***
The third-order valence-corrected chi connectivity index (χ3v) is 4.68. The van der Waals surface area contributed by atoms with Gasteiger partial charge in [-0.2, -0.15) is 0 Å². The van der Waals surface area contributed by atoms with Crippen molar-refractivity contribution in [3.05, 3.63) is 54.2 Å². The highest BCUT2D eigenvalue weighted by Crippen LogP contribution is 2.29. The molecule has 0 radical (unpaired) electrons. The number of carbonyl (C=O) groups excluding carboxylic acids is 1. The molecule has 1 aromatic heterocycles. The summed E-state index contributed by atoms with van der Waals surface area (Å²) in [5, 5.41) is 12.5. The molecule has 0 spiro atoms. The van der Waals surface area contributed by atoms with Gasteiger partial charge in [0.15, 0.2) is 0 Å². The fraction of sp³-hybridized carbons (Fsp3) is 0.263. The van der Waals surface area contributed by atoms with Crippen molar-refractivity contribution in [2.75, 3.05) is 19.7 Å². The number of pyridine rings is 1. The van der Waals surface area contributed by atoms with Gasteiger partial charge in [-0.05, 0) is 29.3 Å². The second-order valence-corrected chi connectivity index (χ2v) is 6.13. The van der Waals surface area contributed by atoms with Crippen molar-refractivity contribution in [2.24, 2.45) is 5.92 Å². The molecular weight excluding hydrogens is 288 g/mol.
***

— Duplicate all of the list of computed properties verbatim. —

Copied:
The third-order valence-corrected chi connectivity index (χ3v) is 4.68. The van der Waals surface area contributed by atoms with Gasteiger partial charge in [-0.2, -0.15) is 0 Å². The van der Waals surface area contributed by atoms with Crippen molar-refractivity contribution in [3.05, 3.63) is 54.2 Å². The highest BCUT2D eigenvalue weighted by Crippen LogP contribution is 2.29. The molecule has 0 radical (unpaired) electrons. The number of carbonyl (C=O) groups excluding carboxylic acids is 1. The molecule has 1 aromatic heterocycles. The summed E-state index contributed by atoms with van der Waals surface area (Å²) in [5, 5.41) is 12.5. The molecule has 0 spiro atoms. The van der Waals surface area contributed by atoms with Gasteiger partial charge in [0.15, 0.2) is 0 Å². The fraction of sp³-hybridized carbons (Fsp3) is 0.263. The van der Waals surface area contributed by atoms with Crippen molar-refractivity contribution in [2.75, 3.05) is 19.7 Å². The number of pyridine rings is 1. The van der Waals surface area contributed by atoms with Gasteiger partial charge in [-0.05, 0) is 29.3 Å². The second-order valence-corrected chi connectivity index (χ2v) is 6.13. The van der Waals surface area contributed by atoms with Crippen molar-refractivity contribution in [2.24, 2.45) is 5.92 Å². The molecular weight excluding hydrogens is 288 g/mol.